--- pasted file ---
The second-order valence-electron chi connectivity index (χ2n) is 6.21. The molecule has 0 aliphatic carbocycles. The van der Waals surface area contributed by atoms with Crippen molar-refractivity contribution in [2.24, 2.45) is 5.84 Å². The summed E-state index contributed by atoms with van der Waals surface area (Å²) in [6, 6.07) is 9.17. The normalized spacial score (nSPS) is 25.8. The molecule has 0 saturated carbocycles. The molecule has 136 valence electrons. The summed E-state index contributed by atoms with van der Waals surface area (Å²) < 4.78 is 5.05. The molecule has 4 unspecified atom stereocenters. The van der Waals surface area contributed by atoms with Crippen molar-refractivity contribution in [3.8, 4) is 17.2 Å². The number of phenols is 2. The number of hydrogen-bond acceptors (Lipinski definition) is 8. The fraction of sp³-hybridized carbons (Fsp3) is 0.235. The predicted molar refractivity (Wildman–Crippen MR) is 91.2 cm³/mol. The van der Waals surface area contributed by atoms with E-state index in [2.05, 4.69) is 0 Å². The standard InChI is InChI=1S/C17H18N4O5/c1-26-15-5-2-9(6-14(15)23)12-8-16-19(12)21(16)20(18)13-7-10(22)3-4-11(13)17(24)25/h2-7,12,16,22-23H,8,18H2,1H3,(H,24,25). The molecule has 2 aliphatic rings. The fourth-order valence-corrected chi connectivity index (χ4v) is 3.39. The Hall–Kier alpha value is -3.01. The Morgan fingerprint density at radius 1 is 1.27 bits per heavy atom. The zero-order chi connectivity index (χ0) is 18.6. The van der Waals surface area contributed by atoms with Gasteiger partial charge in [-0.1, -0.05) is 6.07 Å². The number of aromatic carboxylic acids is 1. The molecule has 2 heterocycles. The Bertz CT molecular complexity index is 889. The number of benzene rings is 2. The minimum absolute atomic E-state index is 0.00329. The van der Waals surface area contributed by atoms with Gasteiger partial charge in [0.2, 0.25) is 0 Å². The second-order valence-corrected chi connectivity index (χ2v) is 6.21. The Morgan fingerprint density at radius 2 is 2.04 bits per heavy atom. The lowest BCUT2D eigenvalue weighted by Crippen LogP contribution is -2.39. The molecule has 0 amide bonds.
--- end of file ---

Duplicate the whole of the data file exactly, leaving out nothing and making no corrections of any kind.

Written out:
The second-order valence-electron chi connectivity index (χ2n) is 6.21. The molecule has 0 aliphatic carbocycles. The van der Waals surface area contributed by atoms with Crippen molar-refractivity contribution in [2.24, 2.45) is 5.84 Å². The summed E-state index contributed by atoms with van der Waals surface area (Å²) in [6, 6.07) is 9.17. The normalized spacial score (nSPS) is 25.8. The molecule has 0 saturated carbocycles. The molecule has 136 valence electrons. The summed E-state index contributed by atoms with van der Waals surface area (Å²) < 4.78 is 5.05. The molecule has 4 unspecified atom stereocenters. The van der Waals surface area contributed by atoms with Crippen molar-refractivity contribution in [3.8, 4) is 17.2 Å². The number of phenols is 2. The number of hydrogen-bond acceptors (Lipinski definition) is 8. The fraction of sp³-hybridized carbons (Fsp3) is 0.235. The predicted molar refractivity (Wildman–Crippen MR) is 91.2 cm³/mol. The van der Waals surface area contributed by atoms with E-state index in [2.05, 4.69) is 0 Å². The standard InChI is InChI=1S/C17H18N4O5/c1-26-15-5-2-9(6-14(15)23)12-8-16-19(12)21(16)20(18)13-7-10(22)3-4-11(13)17(24)25/h2-7,12,16,22-23H,8,18H2,1H3,(H,24,25). The molecule has 2 aliphatic rings. The fourth-order valence-corrected chi connectivity index (χ4v) is 3.39. The Hall–Kier alpha value is -3.01. The Morgan fingerprint density at radius 1 is 1.27 bits per heavy atom. The zero-order chi connectivity index (χ0) is 18.6. The van der Waals surface area contributed by atoms with Gasteiger partial charge in [-0.1, -0.05) is 6.07 Å². The number of aromatic carboxylic acids is 1. The molecule has 2 heterocycles. The Bertz CT molecular complexity index is 889. The number of benzene rings is 2. The minimum absolute atomic E-state index is 0.00329. The van der Waals surface area contributed by atoms with Gasteiger partial charge in [0.2, 0.25) is 0 Å². The second-order valence-corrected chi connectivity index (χ2v) is 6.21. The Morgan fingerprint density at radius 2 is 2.04 bits per heavy atom. The lowest BCUT2D eigenvalue weighted by Crippen LogP contribution is -2.39. The molecule has 0 amide bonds.